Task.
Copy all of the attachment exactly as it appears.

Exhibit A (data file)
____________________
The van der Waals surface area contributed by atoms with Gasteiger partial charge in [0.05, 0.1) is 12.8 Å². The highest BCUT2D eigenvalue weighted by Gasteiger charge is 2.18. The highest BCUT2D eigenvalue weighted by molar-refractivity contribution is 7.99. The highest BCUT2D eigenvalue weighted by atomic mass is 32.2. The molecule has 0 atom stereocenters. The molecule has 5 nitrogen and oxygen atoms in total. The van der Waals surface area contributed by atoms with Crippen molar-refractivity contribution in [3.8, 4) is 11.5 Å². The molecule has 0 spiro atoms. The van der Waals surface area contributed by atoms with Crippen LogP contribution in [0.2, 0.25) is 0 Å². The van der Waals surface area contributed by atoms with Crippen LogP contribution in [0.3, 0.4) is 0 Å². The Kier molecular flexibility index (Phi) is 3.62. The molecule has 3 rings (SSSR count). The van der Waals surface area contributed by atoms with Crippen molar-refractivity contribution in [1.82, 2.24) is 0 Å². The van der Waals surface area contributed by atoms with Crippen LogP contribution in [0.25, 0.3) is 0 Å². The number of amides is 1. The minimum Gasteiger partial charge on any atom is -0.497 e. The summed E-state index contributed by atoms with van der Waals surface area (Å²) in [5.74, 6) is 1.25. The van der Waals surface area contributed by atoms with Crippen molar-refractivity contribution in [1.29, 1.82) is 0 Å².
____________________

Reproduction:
The van der Waals surface area contributed by atoms with Gasteiger partial charge in [0.05, 0.1) is 12.8 Å². The highest BCUT2D eigenvalue weighted by Gasteiger charge is 2.18. The highest BCUT2D eigenvalue weighted by molar-refractivity contribution is 7.99. The highest BCUT2D eigenvalue weighted by atomic mass is 32.2. The molecule has 0 atom stereocenters. The molecule has 5 nitrogen and oxygen atoms in total. The van der Waals surface area contributed by atoms with Crippen molar-refractivity contribution in [3.8, 4) is 11.5 Å². The molecule has 0 spiro atoms. The van der Waals surface area contributed by atoms with Crippen LogP contribution in [0.2, 0.25) is 0 Å². The van der Waals surface area contributed by atoms with Crippen LogP contribution in [0.3, 0.4) is 0 Å². The Kier molecular flexibility index (Phi) is 3.62. The molecule has 3 rings (SSSR count). The van der Waals surface area contributed by atoms with Crippen molar-refractivity contribution in [1.82, 2.24) is 0 Å². The van der Waals surface area contributed by atoms with Crippen LogP contribution in [0.25, 0.3) is 0 Å². The number of amides is 1. The minimum Gasteiger partial charge on any atom is -0.497 e. The summed E-state index contributed by atoms with van der Waals surface area (Å²) in [5.74, 6) is 1.25. The van der Waals surface area contributed by atoms with Crippen molar-refractivity contribution in [1.29, 1.82) is 0 Å².